Prank gone wrong: Teen admits to lying on social media about contracting Covid-19, being in ICU

PHOTO: Pixabay

SINGAPORE - A teenage boy's lies about contracting Covid-19 and being hospitalised in an intensive care unit (ICU) led to a friend, who was serving national service (NS) at the time, being sent home from Pulau Tekong to isolate.

Army personnel also had to disinfect the friend's bunk and make arrangements to isolate those who had been in contact with him. This disrupted the training schedule that day.

On Tuesday (Nov 2), Siew Hanlong, 19, pleaded guilty to two counts of communicating a false message under the Miscellaneous Offences (Public Order and Nuisance) Act.

The court heard that he had lied on social media about getting Covid-19 to play a prank on his friends.

At around 1am on May 23, he posted an image of a positive polymerase chain reaction test that he found online on his Instagram Stories, with the caption, "Guys... I got the new covid variant bye im (gonna) die."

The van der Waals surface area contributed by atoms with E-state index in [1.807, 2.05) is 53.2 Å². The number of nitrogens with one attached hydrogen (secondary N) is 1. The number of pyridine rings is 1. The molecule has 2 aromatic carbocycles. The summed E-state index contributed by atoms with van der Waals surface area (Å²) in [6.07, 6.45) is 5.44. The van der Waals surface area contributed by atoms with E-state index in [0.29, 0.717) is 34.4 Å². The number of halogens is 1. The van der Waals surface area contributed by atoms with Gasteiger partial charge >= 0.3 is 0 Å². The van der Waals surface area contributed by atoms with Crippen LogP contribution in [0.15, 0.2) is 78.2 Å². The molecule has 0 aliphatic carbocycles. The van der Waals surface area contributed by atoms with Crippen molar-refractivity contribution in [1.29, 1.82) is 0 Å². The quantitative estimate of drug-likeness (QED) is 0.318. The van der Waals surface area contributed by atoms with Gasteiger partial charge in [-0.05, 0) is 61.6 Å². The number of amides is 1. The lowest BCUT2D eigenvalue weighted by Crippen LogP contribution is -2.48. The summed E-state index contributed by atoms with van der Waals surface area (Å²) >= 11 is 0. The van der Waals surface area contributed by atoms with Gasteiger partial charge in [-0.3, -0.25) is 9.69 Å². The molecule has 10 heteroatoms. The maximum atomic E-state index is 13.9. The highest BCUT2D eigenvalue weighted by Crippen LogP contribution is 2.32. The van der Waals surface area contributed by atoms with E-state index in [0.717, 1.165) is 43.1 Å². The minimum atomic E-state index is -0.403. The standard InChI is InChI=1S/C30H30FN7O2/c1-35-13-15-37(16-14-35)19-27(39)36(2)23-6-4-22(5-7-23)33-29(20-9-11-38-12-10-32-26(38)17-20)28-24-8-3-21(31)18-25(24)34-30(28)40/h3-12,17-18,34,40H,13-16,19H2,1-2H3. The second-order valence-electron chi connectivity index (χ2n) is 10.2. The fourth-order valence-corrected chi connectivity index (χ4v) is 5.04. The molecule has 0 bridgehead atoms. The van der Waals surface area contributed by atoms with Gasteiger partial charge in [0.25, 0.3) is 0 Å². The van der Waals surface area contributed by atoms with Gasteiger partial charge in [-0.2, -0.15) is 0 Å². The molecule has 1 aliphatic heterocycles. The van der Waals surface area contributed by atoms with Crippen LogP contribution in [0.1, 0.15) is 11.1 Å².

He then posted a photo of himself in a hospital bed, with the caption, "in ICU right now farewell guys".

Siew had uploaded the post while he was at home and the photo was from his previous admission to hospital for an unrelated incident.

He removed the two posts 15 minutes after they went up but the damage had been done.

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His 19-year-old friend, who was serving NS at Pulau Tekong, woke up at around 4.45am that morning and saw his friends discussing Siew's posts in a WhatsApp group chat.

He was afraid that he might be infected with the coronavirus, as he had met Siew earlier. He tried to contact Siew to confirm the posts but did not get an answer.

Siew's friend then reported to his army superiors that he was a close contact of a Covid-19 positive case, and was sent home to isolate after taking a swab test.

It was only after he arrived home at around 11.15am that Siew responded that his Instagram Stories posts were meant as a joke.

District Judge Kessler Soh told Siew that he might think of the incident as a prank but it had "very serious consequences".

The judge then asked if he was sorry for what he had done, to which Siew said yes.

He is set to return to court to be sentenced on Dec 14.

For communicating a false message, Siew could be fined up to $10,000 and jailed for up to three years.

This article was first published in The Straits TimesPermission required for reproduction.